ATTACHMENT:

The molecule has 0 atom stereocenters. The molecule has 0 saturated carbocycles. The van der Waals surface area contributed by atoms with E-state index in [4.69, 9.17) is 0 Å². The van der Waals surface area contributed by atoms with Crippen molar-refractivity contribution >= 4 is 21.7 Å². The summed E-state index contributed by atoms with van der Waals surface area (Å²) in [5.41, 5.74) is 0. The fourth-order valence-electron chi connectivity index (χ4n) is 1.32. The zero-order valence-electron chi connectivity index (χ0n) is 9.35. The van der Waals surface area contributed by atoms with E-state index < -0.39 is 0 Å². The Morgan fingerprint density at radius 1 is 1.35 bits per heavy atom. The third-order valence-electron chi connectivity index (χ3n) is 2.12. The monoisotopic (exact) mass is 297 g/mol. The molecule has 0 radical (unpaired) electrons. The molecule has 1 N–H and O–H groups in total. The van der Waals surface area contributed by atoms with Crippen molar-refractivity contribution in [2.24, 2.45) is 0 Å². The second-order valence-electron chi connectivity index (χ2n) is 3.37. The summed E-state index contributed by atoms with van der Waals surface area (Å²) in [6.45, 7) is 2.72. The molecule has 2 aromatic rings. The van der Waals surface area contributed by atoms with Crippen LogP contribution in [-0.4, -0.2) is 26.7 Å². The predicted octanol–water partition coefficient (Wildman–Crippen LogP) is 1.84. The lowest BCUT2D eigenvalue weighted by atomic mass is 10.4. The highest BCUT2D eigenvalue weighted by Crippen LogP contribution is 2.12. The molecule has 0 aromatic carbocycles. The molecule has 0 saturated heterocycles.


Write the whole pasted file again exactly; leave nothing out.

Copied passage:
The molecule has 0 atom stereocenters. The molecule has 0 saturated carbocycles. The van der Waals surface area contributed by atoms with E-state index in [4.69, 9.17) is 0 Å². The van der Waals surface area contributed by atoms with Crippen molar-refractivity contribution >= 4 is 21.7 Å². The summed E-state index contributed by atoms with van der Waals surface area (Å²) in [5.41, 5.74) is 0. The fourth-order valence-electron chi connectivity index (χ4n) is 1.32. The zero-order valence-electron chi connectivity index (χ0n) is 9.35. The van der Waals surface area contributed by atoms with E-state index < -0.39 is 0 Å². The Morgan fingerprint density at radius 1 is 1.35 bits per heavy atom. The third-order valence-electron chi connectivity index (χ3n) is 2.12. The monoisotopic (exact) mass is 297 g/mol. The molecule has 0 radical (unpaired) electrons. The molecule has 1 N–H and O–H groups in total. The van der Waals surface area contributed by atoms with Crippen molar-refractivity contribution in [2.24, 2.45) is 0 Å². The second-order valence-electron chi connectivity index (χ2n) is 3.37. The summed E-state index contributed by atoms with van der Waals surface area (Å²) in [6.45, 7) is 2.72. The molecule has 2 aromatic rings. The van der Waals surface area contributed by atoms with Crippen LogP contribution in [-0.4, -0.2) is 26.7 Å². The predicted octanol–water partition coefficient (Wildman–Crippen LogP) is 1.84. The lowest BCUT2D eigenvalue weighted by atomic mass is 10.4. The highest BCUT2D eigenvalue weighted by Crippen LogP contribution is 2.12. The molecule has 0 aromatic carbocycles. The molecule has 0 saturated heterocycles.